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Islamism isn’t the only terror threat Germany is facing

28 April 2017

5:02 PM

28 April 2017

5:02 PM

Since December, when Islamic terrorist Anis Amri drove a truck into a Berlin Christmas market, Germans have been waiting fearfully for the next Islamist attack. However right-wing terrorism is also a growing concern in Germany, and the latest case to come to light shows how this extremist movement may be evolving. Germany’s Military Intelligence is currently investigating 275 cases of right-wing extremism, but surely none of them is quite so disconcerting as the peculiar case of Franco A.

The investigation began in January, when a maintenance worker at Vienna Airport opened a toilet ventilation duct and found a pistol hidden inside it. The police attached an alarm to the air duct, in February a man set off the alarm, and was duly arrested. That man was a 28 year-old German soldier, a first lieutenant called Franco A.

Franco A told the Austrian police he’d found the pistol in the gardens at an officers ball he’d attended in Vienna. Passing through Vienna Airport, he’d realised he couldn’t take the weapon through security, so he’d hidden it in the lavatory. The police didn’t believe his story, but with insufficient evidence to hold him, they eventually had to let him go. However they put him under surveillance, and his texts and phone calls revealed a stream of xenophobic exchanges with right-wing extremists. They also passed on his fingerprints to the German police. When the German police checked these prints, they made an unexpected discovery. Franco A’s fingerprints were a perfect match for a Syrian asylum seeker called David Benjamin.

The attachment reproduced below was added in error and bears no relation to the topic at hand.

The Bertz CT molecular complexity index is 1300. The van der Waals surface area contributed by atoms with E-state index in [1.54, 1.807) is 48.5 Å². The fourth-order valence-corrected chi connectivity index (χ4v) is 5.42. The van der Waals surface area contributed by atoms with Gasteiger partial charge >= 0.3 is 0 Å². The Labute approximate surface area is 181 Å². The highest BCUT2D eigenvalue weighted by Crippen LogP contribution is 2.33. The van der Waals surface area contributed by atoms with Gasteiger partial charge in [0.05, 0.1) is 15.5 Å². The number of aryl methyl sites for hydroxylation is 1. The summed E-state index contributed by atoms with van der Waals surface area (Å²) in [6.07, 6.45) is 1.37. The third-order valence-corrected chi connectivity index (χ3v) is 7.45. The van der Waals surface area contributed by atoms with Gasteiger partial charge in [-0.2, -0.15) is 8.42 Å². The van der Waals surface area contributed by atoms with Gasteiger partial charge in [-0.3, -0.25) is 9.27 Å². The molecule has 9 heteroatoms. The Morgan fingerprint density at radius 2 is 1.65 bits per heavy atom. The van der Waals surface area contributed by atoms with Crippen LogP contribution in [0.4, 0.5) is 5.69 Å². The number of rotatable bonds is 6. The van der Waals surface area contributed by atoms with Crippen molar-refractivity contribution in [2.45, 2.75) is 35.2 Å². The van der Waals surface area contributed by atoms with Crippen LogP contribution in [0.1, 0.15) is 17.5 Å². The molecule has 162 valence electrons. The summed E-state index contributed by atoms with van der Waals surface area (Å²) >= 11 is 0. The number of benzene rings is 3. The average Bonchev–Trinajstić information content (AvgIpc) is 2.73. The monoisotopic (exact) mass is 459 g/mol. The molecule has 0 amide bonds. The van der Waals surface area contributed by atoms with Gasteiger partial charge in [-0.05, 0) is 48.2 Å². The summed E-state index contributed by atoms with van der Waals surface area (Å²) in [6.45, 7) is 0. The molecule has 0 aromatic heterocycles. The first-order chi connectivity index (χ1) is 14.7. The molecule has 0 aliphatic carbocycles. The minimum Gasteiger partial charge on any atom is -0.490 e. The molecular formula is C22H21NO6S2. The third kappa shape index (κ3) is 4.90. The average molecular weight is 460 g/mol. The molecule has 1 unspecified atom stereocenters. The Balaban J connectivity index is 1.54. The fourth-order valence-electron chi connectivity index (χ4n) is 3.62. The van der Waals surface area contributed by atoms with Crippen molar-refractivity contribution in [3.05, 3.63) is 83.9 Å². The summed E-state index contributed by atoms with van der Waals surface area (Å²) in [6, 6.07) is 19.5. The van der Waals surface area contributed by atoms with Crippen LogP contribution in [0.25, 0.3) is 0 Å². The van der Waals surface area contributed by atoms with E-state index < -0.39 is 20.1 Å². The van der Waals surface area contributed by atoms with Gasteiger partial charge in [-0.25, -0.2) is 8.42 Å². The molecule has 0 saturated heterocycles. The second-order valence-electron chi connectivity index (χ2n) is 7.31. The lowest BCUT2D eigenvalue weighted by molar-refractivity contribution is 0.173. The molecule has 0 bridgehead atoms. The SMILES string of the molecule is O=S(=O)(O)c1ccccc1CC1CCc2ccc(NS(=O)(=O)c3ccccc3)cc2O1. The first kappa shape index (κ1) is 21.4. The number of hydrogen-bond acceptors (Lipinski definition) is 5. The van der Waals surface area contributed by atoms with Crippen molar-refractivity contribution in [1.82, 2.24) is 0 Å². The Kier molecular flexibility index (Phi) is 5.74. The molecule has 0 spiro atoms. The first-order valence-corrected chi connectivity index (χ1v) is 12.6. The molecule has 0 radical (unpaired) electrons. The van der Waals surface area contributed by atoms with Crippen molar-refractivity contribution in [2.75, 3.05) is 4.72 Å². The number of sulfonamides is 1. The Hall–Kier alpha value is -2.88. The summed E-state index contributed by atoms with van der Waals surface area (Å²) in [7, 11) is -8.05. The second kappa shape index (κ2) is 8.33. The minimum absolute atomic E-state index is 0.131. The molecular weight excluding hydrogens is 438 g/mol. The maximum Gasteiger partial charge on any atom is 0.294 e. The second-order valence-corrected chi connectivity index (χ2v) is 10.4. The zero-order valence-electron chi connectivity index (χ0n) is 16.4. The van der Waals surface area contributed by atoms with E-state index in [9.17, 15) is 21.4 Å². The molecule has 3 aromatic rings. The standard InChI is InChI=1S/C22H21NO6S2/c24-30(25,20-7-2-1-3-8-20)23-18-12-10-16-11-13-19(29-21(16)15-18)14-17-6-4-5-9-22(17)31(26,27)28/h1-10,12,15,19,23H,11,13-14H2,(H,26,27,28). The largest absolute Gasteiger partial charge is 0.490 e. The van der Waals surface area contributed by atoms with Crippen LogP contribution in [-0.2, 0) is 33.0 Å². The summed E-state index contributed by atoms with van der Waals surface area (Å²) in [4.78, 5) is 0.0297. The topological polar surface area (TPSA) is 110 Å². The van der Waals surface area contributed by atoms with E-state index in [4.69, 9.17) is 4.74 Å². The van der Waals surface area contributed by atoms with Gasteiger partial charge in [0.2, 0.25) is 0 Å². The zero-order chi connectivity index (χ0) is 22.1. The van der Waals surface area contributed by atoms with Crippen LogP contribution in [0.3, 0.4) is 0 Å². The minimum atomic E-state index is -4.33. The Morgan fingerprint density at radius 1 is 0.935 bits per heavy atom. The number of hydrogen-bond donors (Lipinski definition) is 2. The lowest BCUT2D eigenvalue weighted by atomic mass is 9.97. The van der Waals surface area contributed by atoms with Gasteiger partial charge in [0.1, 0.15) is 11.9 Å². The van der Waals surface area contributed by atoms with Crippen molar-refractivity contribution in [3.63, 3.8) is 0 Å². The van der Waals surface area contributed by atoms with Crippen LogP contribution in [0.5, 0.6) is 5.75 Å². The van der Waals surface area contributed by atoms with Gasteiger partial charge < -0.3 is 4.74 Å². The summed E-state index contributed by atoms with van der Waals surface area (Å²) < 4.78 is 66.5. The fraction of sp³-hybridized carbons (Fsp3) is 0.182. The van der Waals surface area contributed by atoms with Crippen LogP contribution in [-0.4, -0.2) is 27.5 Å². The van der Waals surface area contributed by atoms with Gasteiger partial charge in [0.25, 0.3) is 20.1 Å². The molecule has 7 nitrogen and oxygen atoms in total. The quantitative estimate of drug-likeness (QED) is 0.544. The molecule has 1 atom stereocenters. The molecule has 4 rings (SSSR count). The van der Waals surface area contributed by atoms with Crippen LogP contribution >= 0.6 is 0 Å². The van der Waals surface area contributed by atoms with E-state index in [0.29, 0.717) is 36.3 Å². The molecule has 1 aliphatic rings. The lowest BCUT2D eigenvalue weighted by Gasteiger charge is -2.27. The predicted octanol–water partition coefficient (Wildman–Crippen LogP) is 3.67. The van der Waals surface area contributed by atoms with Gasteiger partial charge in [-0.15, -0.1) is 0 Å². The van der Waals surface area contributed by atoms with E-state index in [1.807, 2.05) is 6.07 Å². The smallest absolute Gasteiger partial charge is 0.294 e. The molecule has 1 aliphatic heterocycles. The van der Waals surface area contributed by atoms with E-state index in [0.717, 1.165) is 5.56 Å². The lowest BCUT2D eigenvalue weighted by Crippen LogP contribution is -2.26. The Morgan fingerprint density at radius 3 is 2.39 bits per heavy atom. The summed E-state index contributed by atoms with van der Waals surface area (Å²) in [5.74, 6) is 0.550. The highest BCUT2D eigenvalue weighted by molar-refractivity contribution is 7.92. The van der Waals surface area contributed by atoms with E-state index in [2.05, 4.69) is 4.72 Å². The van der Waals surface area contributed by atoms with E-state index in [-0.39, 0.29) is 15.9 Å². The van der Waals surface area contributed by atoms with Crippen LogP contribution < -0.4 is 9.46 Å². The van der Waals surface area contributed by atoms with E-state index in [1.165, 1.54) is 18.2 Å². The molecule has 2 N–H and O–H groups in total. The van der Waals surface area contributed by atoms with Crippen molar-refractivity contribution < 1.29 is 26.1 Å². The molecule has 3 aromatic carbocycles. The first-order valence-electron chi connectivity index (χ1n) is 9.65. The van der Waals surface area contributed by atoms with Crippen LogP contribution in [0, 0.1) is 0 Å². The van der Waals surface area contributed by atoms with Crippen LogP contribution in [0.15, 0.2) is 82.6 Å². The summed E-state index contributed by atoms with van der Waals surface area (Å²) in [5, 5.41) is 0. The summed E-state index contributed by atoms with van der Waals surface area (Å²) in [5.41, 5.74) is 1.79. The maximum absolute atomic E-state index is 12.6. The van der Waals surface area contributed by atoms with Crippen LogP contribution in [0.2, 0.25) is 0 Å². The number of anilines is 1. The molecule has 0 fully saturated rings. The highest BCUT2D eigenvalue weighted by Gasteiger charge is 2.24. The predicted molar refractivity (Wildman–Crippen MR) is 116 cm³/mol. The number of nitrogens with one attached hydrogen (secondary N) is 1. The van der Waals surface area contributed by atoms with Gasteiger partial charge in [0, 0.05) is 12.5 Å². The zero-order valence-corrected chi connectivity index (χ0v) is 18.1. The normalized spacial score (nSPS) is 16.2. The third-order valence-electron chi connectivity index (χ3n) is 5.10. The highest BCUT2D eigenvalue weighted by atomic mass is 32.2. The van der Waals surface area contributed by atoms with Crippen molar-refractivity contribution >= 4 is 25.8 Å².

So had David Benjamin been masquerading as Franco A, in order to join the German army? Not quite. In fact, far more bizarrely, it seems it was the other way around. In 2015, Franco A had registered as a refugee with the Bavarian authorities. He’d claimed he was a Christian Syrian, the son of a fruit seller from Damascus. Under his Syrian alias, he was given a monthly allowance of €400, and a room in a local hostel. All the while he continued his army service in the Bundeswehr, and no-one smelt a rat.

German police monitored Franco A as he carried out his military duties, but nothing new came up. In April he was interviewed by Military Intelligence, but he stuck to his story about the gun. However his phone led investigators to another suspect, called Mathias F. In Mathias F’s home, in Offenbach, near Frankfurt, they found hand grenades, ammunition and explosives. On Wednesday, Franco A was arrested in Hammelburg, a small town in Bavaria. His suspected accomplice, Mathias F, has also been detained.

So what else do the authorities know, and what avenues are they exploring? ‘Prosecutors in Frankfurt have been investigating Franco A since February 17, on suspicion he was planning a significant act of violence,’ reports Der Spiegel. ‘One of the theories investigators are pursuing is that Franco A had hoped to implicate refugees in the act of violence he was planning.’

For now this remains a mere theory, and nothing whatsoever has been proven. ‘Investigators still have to find out what exactly Franco A was planning,’ cautions Der Spiegel. ‘Investigators have found no clearly developed plans for an attack.’ Yet regardless of whether this case stands up, it creates a chilling precedent. Germans have long since been concerned that Islamists might try to infiltrate the German army, and acquire the skills and equipment to carry out a terrorist attack. However the idea that right-wing extremists might infiltrate the asylum process is a new and disquieting development. Even if this strange case comes to nothing, it raises a disturbing question: when Islamists and right-wing extremists both stand to gain from Islamic terrorism, how can we tell whether the next terrorist incident is the work of Islamists, or right-wing extremists launching a ‘false flag’ attack?


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